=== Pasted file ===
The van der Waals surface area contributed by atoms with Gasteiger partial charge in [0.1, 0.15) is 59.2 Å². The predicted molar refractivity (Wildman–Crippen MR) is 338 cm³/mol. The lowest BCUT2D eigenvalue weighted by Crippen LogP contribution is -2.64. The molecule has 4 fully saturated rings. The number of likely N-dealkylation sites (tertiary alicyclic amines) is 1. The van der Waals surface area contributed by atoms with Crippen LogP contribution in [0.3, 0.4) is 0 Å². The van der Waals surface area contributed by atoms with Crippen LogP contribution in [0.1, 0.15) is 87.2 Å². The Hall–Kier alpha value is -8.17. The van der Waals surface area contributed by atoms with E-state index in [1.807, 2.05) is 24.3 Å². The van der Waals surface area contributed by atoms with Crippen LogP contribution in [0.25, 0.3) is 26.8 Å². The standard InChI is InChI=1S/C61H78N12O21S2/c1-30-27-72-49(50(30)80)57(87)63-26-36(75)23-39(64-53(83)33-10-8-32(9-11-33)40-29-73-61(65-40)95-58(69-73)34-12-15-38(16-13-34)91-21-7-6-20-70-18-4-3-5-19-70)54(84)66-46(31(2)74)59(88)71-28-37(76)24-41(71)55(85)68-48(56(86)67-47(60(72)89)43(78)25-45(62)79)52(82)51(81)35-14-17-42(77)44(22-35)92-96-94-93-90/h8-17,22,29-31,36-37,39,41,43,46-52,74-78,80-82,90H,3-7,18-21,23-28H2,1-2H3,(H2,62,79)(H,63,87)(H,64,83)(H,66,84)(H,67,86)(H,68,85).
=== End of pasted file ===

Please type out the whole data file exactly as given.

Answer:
The van der Waals surface area contributed by atoms with Gasteiger partial charge in [0.1, 0.15) is 59.2 Å². The predicted molar refractivity (Wildman–Crippen MR) is 338 cm³/mol. The lowest BCUT2D eigenvalue weighted by Crippen LogP contribution is -2.64. The molecule has 4 fully saturated rings. The number of likely N-dealkylation sites (tertiary alicyclic amines) is 1. The van der Waals surface area contributed by atoms with Crippen LogP contribution in [0.3, 0.4) is 0 Å². The van der Waals surface area contributed by atoms with Crippen LogP contribution in [0.1, 0.15) is 87.2 Å². The Hall–Kier alpha value is -8.17. The van der Waals surface area contributed by atoms with E-state index in [1.807, 2.05) is 24.3 Å². The van der Waals surface area contributed by atoms with Crippen LogP contribution in [0.25, 0.3) is 26.8 Å². The standard InChI is InChI=1S/C61H78N12O21S2/c1-30-27-72-49(50(30)80)57(87)63-26-36(75)23-39(64-53(83)33-10-8-32(9-11-33)40-29-73-61(65-40)95-58(69-73)34-12-15-38(16-13-34)91-21-7-6-20-70-18-4-3-5-19-70)54(84)66-46(31(2)74)59(88)71-28-37(76)24-41(71)55(85)68-48(56(86)67-47(60(72)89)43(78)25-45(62)79)52(82)51(81)35-14-17-42(77)44(22-35)92-96-94-93-90/h8-17,22,29-31,36-37,39,41,43,46-52,74-78,80-82,90H,3-7,18-21,23-28H2,1-2H3,(H2,62,79)(H,63,87)(H,64,83)(H,66,84)(H,67,86)(H,68,85).